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This comes from a classic song "Baby it's cold outside". In one of James Taylor's versions he says "why are you putting your coat on for?" and it just got me because I had always thought you would say:

Why + are you doing that?

or

What + are doing that + for?

never

Why + are you doing that + for?

So, is the song really wrong?

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    It is not normal syntax (if that's what he sings: might it be a mishearing, wha' for what? I don't know). But songs often use non-standard expressions. – Colin Fine Jan 9 '15 at 11:27
  • You know, Colin, it might well be a mishearing. In fact I got the lyrics online. But it answers to say that's non-standard. Thanks – Patrick Jan 9 '15 at 11:35
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It would not be standard, but it would be something people say either because it is local or personal idiom or because they switch mentally from "Why … ?" to "What … for?" partway through speaking.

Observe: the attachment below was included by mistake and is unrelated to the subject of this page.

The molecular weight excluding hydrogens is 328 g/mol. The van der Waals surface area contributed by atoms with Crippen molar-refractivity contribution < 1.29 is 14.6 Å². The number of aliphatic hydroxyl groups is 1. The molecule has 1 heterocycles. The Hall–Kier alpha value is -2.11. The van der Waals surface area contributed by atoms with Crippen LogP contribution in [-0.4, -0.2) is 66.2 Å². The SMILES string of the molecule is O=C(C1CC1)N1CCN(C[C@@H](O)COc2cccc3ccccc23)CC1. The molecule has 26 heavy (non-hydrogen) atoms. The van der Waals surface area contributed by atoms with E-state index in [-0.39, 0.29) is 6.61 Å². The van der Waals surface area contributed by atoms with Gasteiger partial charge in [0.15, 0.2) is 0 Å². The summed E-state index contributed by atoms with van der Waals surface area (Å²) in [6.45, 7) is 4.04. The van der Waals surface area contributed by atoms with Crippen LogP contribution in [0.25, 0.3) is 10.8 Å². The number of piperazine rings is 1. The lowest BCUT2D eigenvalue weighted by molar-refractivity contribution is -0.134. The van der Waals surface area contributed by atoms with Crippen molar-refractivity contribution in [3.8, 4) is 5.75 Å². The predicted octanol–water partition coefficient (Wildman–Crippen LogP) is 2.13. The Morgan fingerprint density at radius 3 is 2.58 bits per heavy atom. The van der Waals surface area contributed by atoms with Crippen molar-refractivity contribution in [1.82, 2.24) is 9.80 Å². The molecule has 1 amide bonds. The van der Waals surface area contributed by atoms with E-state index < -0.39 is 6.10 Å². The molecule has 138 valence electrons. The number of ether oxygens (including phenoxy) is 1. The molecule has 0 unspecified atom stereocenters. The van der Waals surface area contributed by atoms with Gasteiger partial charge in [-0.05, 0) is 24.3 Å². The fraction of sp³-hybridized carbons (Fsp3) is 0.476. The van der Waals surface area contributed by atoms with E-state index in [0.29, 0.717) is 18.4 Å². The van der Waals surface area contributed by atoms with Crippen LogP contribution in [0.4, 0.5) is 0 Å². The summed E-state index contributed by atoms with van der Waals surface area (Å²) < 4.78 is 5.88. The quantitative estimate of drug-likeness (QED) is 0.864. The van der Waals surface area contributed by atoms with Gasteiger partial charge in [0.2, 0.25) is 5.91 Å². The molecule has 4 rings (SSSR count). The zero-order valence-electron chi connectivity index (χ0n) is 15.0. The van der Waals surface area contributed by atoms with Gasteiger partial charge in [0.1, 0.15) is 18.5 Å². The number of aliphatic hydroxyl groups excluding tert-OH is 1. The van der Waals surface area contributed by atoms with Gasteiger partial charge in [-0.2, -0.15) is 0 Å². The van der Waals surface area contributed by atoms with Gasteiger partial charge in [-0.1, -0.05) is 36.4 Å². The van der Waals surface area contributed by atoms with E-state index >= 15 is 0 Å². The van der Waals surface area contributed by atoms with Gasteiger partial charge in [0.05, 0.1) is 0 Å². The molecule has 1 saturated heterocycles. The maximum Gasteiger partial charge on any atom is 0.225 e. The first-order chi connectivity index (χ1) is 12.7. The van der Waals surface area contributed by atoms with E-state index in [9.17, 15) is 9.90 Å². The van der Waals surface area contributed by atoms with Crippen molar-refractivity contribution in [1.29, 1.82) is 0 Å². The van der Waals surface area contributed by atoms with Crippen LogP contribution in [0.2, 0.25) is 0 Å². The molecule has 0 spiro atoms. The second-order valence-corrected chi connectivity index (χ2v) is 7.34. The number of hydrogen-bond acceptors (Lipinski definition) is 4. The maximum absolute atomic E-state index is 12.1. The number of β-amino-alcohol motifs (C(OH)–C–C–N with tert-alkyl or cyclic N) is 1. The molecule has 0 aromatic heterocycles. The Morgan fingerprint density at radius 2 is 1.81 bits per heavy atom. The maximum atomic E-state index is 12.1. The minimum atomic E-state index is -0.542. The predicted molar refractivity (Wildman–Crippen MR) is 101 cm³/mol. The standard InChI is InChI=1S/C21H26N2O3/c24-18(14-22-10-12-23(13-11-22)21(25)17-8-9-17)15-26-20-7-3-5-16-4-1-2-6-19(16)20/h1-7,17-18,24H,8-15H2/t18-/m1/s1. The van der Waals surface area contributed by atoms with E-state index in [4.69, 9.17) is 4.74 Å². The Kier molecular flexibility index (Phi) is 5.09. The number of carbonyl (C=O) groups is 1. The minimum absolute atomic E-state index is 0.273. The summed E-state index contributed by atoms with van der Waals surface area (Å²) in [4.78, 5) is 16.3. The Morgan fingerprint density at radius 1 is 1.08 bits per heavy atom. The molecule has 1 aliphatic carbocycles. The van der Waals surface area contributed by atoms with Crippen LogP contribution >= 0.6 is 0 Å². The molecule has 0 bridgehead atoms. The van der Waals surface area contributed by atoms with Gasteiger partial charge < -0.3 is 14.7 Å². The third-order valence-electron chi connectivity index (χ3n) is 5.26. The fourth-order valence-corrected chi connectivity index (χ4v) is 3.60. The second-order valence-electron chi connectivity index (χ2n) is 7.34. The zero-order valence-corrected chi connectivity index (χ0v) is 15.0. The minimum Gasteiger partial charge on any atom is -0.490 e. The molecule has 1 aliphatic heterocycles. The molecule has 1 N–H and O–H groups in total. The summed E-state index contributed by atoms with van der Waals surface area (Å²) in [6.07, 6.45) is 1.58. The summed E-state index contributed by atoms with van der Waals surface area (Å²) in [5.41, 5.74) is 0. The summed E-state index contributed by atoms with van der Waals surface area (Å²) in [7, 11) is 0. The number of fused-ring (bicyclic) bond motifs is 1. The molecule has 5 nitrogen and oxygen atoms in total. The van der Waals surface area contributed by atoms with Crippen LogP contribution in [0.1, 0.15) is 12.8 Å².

The song tells a story. Is telling a story about people who don't speak standard English without any slips wrong?

(Assuming that it is in fact that rather than a transcription error).

On a related note, the time signature of some early published versions (which don't have that line at all, if I recall correctly) were marked as to be played in the tempo Loesserando, which isn't a standard musical tempo but a play on the composer's name. Does that count as "wrong" or as brilliant?

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